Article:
(1) There is no general legal duty to assist the police or to obey police instructions.
(2) There are special police powers to arrest and search. But there is no special police licence to injure or kill. If they injure or kill, the police need to rely on the same law as the rest of us.
(3) The law allows those who use force in prevention of crime to use only necessary and proportionate force. Jack Straw (foreign minister) and Sir Ian Blair (police chief) say that officers are under great pressure. But this is no excuse. In law, as in morality, being under extra pressure gives us no extra latitude for error in judging how much force is proportionate or necessary.
(4) Arguably, the police should be held to higher standards of calm under pressure than the rest of us. Certainly not lower!
(5) The necessity and proportionality of the police use of force is to be judged on the facts as they believed them to be. This does create latitude for factual error. In my view it creates too much latitude. The test should be reasonable belief. The police may be prejudiced like the rest of us, and may treat the fact that someone is dark-skinned as one reason to believe that he is a suicide bomber. But in court this reason should not count.(6) It is no defence in law that the killing was authorised by a superior officer. A superior officer who authorises an unlawful killing is an accomplice.
(7) The fact that those involved were police officers is irrelevant to the question of whether to prosecute them. It is a basic requirement of the Rule of Law that, when suspected of crimes, officials are subject to the same policies and procedures as the rest of us.
(8) Some people say: Blame the terrorists, not the police. But blame is not a zero-sum game. The fact that one is responding to faulty actions doesn't mean one is incapable of being at fault oneself. We may blame Tony Blair for helping to create the conditions in which bombing appeals to people, without subtracting any blame from the bombers. We may also blame the bombers for creating the conditions in which the police act under pressure, without subtracting blame from the police if they overreact. Everyone is responsible for their own faulty actions, never mind the contribution of others. This is the moral position as well as the position in criminal law.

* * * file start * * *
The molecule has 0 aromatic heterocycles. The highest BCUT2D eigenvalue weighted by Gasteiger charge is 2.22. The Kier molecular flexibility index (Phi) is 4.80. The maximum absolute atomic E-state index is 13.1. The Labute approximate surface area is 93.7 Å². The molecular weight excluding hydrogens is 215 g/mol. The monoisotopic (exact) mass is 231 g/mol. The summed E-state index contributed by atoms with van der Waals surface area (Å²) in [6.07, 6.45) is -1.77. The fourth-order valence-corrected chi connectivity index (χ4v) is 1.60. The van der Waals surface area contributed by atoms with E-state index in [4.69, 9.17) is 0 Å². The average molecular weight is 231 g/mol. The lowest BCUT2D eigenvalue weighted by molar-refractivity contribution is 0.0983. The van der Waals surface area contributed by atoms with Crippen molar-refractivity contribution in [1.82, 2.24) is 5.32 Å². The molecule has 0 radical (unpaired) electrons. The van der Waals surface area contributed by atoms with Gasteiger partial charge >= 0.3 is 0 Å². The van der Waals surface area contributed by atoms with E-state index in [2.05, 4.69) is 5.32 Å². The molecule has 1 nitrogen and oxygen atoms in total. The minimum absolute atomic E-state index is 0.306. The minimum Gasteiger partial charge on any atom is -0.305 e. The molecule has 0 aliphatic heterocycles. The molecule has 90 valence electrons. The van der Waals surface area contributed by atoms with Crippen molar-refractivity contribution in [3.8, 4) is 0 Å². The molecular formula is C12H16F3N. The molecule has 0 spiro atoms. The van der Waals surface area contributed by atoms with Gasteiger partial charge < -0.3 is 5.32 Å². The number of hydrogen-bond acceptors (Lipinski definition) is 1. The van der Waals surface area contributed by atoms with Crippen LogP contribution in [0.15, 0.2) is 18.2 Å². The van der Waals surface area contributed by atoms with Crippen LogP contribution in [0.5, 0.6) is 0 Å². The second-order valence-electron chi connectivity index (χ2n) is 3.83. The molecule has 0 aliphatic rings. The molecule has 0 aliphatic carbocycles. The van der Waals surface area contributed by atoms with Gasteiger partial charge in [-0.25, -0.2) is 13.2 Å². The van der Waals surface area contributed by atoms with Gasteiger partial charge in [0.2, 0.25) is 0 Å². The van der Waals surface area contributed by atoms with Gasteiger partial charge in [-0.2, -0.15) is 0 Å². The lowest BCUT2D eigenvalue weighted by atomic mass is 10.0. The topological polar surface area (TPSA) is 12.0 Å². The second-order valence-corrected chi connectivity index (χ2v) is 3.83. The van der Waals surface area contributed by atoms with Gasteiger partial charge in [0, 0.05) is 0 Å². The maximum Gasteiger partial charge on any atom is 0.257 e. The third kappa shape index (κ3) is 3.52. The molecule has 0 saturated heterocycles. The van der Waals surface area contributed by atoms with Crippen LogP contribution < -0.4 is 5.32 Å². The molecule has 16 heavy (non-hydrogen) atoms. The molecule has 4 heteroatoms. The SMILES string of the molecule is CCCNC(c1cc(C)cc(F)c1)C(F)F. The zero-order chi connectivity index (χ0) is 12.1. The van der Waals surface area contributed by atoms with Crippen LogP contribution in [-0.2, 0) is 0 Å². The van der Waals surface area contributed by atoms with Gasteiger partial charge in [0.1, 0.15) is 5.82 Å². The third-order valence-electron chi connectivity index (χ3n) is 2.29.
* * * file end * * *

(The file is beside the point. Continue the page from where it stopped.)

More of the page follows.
(By the way, the fact that John is the Professor of Jurisprudence at the University of Oxford, and occasional Visiting Professor at Yale Law School, in no way influenced my thinking on the matter…ha ha ha.)

Tuesday, July 19, 2005

Racism / Prejudice

Have you noticed that when conversations here move towards whether this or that country is a nicer place to stay, e.g. the UK, Australia, the US, then someone will inevitably bring up the subject of racism and perhaps encounters of it in these specific countries? There will be the shaking of heads, the wagging of fingers and even sighs of despondency will be heard. But that in itself is neither here nor there…

What I find curious is that although we tut-tut at the perceived racism encountered in such countries, we hardly bat an eyelid to the stuff that happens in our own backyard! Try looking around for a place to rent in Singapore by using the phone to contact the numbers placed in the newspapers and you will get agents asking about your background, what you do for a living and your race! Many of them would thereafter sheepishly explain that they had to find out on their clients behalf as their client does not want to rent to Indians because they “smell”. I find it incredible that they are so upfront! Look further at the ads and you can see some touting Indian owners looking for tenants. It appears the race of the owner is an important fact to provide! I also new of a Chinese lady with an Indian boyfriend who was looking for a flat to rent… Initially, the agents were welcoming but once they knew the boyfriend was Indian and would also be sharing the flat, their tunes changed!